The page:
NEW YORK (TheStreet) -- With little fanfare, Goldman Sachs (GS - Get Report) is playing a major role in the merger of Verso Paper (VRS - Get Report) and privately held NewPage, two paper industry bantam-weights who may be in the process of completing the best merger of 2014.
Verso Paper's shares have risen more than 500% since the merger was announced on Monday. Goldman and other investors who will have equity in the combined company could see further gains.
Unpacking Goldman's role in the deal shows how the firm may participate in private investments even after regulations such as the Volcker Rule, to be implemented in 2015, go into effect. Volcker seeks to limit the ability of America's largest banks to risk their own capital in private equity and hedge fund investments. Both Goldman's investment bank and its merchant banking division, a key part of the firm's so-called Investment & Lending arm, are involved in the Verso Paper and NewPage merger.
On Monday, Verso Paper said it would acquire NewPage, a privately held competitor that emerged from bankruptcy in late 2012, in a transaction that is valued at $1.4 billion.Verso Paper is controlled by Apollo Global Management (APO) after a 2006 carve-out transaction from International Paper (IP). Apollo IPO'd the company on the New York Stock Exchange in the spring of 2008. However, debt from the buyout combined with a downturn in the global economy and the specialty paper business proved a headwind that caused shares in the company to lose most of their value within a year. Other similarly timed deals in the specialty paper industry faced dire prospects. Abitibi-Bowater, a January 2007 merger of Bowater and Abitibi-Consolidated slipped into bankruptcy in 2009. NewPage, a firm acquired by private equity giant Cerberus in a 2005 leveraged buyout, also came to the verge of collapse after taking on significant debt to fund a $2.2 billion acquisition of the U.S. paper operations of Stora Enso, a Finnish paper, forestry and packing industry conglomerate. In May of 2008, Cerberus hired Goldman Sachs to attempt an $805 million initial public offering of NewPage. Two years later, the IPO was pulled and in September of 2011, NewPage fell into bankruptcy. When NewPage exited bankruptcy just over a year later, Goldman owned the new equity in the company, while Cerberus had lost its equity investment, according to sources familiar with the situation. And that's where Goldman's involvement in the merger with NewPage and Verso Paper comes into focus. Goldman Sachs declined to comment. GS Credit Partners As Cerberus and the bankers at Goldman Sachs worked to list NewPage shares on the New York Stock Exchange in the spring and summer of 2008, another part of Goldman Sachs, the firm's mezzanine investment arm, Goldman Sachs Credit Partners, had already lent a total of $2.1 billion to the company. Filings with the Securities and Exchange Commission show that in December 2007, NewPage opened a $500 million senior secured revolving credit facility and a $1.6 billion senior secured term loan credit facility with GS Credit Partners. Documents show that as a result of those $2.1 billion in secured loans, GS Credit Partners then played a key role in NewPage's bankruptcy process. NewPage, which counts one Goldman executive as a board member, also rejected a $1.425 billion takeover bid by Verso Paper in September 2012, a few months before the firm emerged from bankruptcy. By way of its first lien debt, GS Credit Partners effectively owned NewPage's new equity were it to emerge from bankruptcy. That debt appears to have changed hands during NewPage's bankruptcy process, with Goldman distributing holdings to outside investors. By the time NewPage exited bankruptcy, first lien note holders were paid $103 million in cash and given new equity in NewPage. GS Credit Partners had distributed most of its interest to private clients during the process, according to a source directly familiar with the situation. According to a May 2013 filing, Goldman retained an 11.3% interest in NewPage's equity. Asset manager Franklin Resources (BEN) held a 14.3% equity interest in NewPage, while JPMorgan Asset Management, alternative asset manager Oaktree Capital Management (OAK) and Centerbridge Partners held equity stakes of 12.6%, 12.1% and 10.4%, respectively, filings show. Those equity interests are likely to translate into holdings in the merged Verso Paper and NewPage, if Monday's deal closes. NewPage's post-bankruptcy equity holders will receive total cash and debt consideration of $900 million, consisting of $250 million in cash that is expected to be paid out as a special dividend during the deal's closing process, and $650 million of new Verso first lien notes that are also a stipulation of the merger. Those NewPage stockholders also will receive shares between 20% and 25% of Verso's common stock immediately prior to the closing of the merger. For its part, Verso will finance the acquisition through $750 million in debt, which will be used to refinance some of NewPage's existing debt. Overall the $1.4 billion value of Monday's transaction is calculated by Verso Paper as consisting of $250 million in cash that will be paid to NewPage shareholders, $650 million of new Verso first lien notes, Verso common stock, and the refinancing of a $500 million term loan.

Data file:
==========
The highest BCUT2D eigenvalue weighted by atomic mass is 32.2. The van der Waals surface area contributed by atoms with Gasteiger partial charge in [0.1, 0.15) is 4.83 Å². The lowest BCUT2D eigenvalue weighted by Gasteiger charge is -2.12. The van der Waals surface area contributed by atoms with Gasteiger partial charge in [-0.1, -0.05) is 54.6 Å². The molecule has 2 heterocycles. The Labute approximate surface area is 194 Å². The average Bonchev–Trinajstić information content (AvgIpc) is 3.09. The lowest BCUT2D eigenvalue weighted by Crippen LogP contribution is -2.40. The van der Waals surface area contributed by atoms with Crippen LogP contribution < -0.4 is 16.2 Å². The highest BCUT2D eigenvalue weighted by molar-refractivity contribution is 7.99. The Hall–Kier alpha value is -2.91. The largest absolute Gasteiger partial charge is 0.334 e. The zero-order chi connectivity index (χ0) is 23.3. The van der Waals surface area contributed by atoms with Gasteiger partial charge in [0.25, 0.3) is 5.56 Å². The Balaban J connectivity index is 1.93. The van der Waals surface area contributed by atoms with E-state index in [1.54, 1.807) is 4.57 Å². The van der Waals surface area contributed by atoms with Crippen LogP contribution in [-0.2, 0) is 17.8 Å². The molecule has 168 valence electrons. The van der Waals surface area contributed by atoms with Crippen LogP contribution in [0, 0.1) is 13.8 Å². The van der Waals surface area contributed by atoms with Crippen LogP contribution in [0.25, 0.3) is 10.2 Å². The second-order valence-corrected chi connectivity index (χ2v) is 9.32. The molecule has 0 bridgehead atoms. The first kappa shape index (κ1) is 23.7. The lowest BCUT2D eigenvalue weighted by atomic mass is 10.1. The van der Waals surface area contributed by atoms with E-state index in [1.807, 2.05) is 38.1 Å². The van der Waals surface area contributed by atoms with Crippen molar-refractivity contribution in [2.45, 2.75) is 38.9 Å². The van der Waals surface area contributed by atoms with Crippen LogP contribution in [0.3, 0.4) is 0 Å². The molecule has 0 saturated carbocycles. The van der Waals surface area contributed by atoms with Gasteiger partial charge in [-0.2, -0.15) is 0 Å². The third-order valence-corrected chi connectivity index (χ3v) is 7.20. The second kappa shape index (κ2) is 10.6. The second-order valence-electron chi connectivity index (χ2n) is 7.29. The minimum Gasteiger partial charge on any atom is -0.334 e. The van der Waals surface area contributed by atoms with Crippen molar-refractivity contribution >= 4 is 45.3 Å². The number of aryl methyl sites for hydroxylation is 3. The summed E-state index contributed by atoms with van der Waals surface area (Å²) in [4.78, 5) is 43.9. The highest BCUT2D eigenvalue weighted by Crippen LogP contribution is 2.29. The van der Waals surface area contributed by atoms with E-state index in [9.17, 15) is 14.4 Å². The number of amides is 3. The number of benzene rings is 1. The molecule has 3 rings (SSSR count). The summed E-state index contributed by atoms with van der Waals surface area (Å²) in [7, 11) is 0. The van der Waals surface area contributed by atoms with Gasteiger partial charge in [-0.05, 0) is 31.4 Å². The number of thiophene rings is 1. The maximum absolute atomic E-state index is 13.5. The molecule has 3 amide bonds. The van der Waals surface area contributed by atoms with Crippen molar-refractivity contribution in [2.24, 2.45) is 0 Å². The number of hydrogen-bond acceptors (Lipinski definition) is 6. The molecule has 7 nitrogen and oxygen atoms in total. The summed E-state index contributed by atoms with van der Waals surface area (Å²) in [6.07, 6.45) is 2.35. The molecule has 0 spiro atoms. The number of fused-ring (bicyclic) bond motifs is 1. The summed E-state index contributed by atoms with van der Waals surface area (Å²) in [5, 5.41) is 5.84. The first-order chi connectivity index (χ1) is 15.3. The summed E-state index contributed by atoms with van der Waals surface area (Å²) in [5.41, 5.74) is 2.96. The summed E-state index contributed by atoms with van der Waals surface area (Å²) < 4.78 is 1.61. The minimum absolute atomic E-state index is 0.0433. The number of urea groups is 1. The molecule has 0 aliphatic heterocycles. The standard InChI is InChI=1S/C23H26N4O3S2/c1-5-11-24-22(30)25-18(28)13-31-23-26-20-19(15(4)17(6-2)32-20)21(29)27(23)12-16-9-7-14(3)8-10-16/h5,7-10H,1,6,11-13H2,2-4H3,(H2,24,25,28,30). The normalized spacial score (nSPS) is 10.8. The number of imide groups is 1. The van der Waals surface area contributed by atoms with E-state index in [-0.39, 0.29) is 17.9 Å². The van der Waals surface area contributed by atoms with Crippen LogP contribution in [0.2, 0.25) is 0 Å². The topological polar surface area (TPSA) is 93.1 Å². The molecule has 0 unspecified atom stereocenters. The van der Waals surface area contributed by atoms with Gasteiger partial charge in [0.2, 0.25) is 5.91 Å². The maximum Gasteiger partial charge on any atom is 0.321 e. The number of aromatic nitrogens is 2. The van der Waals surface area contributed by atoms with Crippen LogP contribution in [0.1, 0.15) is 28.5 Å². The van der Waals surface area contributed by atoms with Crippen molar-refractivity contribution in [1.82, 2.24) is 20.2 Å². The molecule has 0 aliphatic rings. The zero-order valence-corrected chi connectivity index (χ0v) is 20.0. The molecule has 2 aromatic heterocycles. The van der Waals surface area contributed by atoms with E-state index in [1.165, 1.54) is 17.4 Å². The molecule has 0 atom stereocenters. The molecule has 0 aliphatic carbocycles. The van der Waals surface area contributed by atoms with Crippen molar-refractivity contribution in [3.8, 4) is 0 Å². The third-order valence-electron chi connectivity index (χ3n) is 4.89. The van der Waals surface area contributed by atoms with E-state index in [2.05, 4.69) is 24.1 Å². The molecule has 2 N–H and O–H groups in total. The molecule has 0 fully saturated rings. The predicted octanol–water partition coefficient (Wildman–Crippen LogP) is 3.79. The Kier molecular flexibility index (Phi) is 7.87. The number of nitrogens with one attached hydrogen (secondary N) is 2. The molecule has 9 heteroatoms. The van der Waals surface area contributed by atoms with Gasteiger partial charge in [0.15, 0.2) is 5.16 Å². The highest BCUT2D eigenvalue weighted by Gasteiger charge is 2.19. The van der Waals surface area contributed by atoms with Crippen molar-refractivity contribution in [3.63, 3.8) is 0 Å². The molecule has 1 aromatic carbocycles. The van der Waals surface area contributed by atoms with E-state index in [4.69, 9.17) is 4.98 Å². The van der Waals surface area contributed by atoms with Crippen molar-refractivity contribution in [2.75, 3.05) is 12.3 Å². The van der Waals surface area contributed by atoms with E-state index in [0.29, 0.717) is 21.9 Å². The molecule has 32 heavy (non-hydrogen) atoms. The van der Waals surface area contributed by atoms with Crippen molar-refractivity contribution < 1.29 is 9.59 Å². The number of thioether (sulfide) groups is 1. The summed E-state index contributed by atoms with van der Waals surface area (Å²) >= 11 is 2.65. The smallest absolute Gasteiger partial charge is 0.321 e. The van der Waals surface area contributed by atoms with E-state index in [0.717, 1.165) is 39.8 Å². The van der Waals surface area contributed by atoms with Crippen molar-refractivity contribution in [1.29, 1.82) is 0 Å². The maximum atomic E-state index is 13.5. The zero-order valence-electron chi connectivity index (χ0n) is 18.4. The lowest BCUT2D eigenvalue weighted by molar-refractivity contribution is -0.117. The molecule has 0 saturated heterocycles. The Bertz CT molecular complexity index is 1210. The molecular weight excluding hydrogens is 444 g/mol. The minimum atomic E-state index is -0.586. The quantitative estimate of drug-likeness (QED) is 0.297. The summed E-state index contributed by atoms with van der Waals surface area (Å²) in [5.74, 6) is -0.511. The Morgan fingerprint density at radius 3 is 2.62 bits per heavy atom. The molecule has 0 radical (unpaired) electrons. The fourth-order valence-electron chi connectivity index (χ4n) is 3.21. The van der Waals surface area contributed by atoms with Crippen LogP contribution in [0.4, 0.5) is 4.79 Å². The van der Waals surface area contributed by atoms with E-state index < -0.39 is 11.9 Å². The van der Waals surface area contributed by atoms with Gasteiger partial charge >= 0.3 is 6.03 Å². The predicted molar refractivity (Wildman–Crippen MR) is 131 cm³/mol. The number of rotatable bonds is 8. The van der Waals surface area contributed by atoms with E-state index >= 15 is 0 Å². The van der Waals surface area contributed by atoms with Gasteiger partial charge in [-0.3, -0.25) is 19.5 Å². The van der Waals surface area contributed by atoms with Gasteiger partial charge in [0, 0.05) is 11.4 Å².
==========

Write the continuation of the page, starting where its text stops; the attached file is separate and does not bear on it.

As part of the deal, Verso second-lien and subordinated debt holders are poised to see the par value of their claims cut by about 50% in the debt refinancing, which is scheduled to occur after the merger's closure.